Basic DC Theory
As the junction is heated, the electrons in one of the metals gain enough energy to become free
electrons. The free electrons will then migrate across the junction and into the other metal. This
displacement of electrons produces a voltage across the terminals of the thermocouple. The
combinations used in the makeup of a thermocouple include: iron and constantan; copper and
constantan; antimony and bismuth; and chromel and alumel.
Thermocouples are normally used to measure temperature. The voltage produced causes a
current to flow through a meter, which is calibrated to indicate temperature.
Most electrical power generating stations produce alternating current. The major reason for
generating AC is that it can be transferred over long distances with fewer losses than DC;
however, many of the devices which are used today operate only, or more efficiently, with DC.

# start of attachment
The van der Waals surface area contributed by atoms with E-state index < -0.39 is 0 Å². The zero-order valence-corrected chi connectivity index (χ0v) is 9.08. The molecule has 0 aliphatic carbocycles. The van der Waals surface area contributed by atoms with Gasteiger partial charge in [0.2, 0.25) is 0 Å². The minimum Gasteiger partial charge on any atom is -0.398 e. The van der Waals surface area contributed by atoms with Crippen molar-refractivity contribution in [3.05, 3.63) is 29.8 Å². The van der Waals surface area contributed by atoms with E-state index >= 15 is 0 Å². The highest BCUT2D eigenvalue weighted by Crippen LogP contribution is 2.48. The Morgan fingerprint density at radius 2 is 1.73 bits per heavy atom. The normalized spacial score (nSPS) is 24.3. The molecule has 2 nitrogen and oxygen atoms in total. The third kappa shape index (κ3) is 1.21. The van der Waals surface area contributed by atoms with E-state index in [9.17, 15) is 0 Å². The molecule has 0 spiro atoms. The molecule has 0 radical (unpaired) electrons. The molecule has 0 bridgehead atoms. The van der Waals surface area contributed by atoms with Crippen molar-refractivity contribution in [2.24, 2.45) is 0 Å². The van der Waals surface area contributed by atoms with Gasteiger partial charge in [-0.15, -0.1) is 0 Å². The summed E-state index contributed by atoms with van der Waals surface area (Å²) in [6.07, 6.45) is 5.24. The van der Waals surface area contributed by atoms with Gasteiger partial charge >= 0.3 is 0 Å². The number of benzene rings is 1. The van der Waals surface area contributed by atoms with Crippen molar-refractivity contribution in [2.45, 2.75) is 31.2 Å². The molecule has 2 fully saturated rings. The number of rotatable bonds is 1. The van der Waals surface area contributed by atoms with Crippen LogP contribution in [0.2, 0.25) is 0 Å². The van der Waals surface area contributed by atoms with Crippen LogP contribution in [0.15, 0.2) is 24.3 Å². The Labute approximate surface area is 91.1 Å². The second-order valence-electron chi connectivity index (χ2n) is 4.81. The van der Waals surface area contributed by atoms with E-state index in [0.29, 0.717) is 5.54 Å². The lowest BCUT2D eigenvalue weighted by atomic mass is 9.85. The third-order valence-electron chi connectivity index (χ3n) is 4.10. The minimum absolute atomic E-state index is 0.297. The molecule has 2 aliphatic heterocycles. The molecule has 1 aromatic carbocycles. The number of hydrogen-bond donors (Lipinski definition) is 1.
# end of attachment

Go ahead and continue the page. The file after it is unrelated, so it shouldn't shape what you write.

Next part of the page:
For example, transistors, electron tubes, and certain electronic control devices require DC for
operation. If we are to operate these devices from ordinary AC outlet receptacles, they must be
equipped with rectifier units to convert AC to DC. In order to accomplish this conversion, we
use diodes in rectifier circuits. The purpose of a rectifier circuit is to convert AC power to DC.
The most common type of solid state diode rectifier is made of silicon. The diode acts as a gate,
which allows current to pass in one direction and blocks current in the other direction. The
polarity of the applied voltage determines if the diode will conduct. The two polarities are
known as forward bias and reverse bias.
A diode is forward biased when the positive terminal of a voltage source is connected to its
anode, and the negative terminal is connected to the cathode (Figure 4A). The power sources
positive side will tend to repel the holes in the p-type material toward the p-n junction by the
negative side. A hole is a vacancy in the electron structure of a material. Holes behave as
positive charges. As the holes and the electrons reach the p-n junction, some of them break
through it (Figure 4B). Holes combine with electrons in the n-type material, and electrons
combine with holes in the p-type material.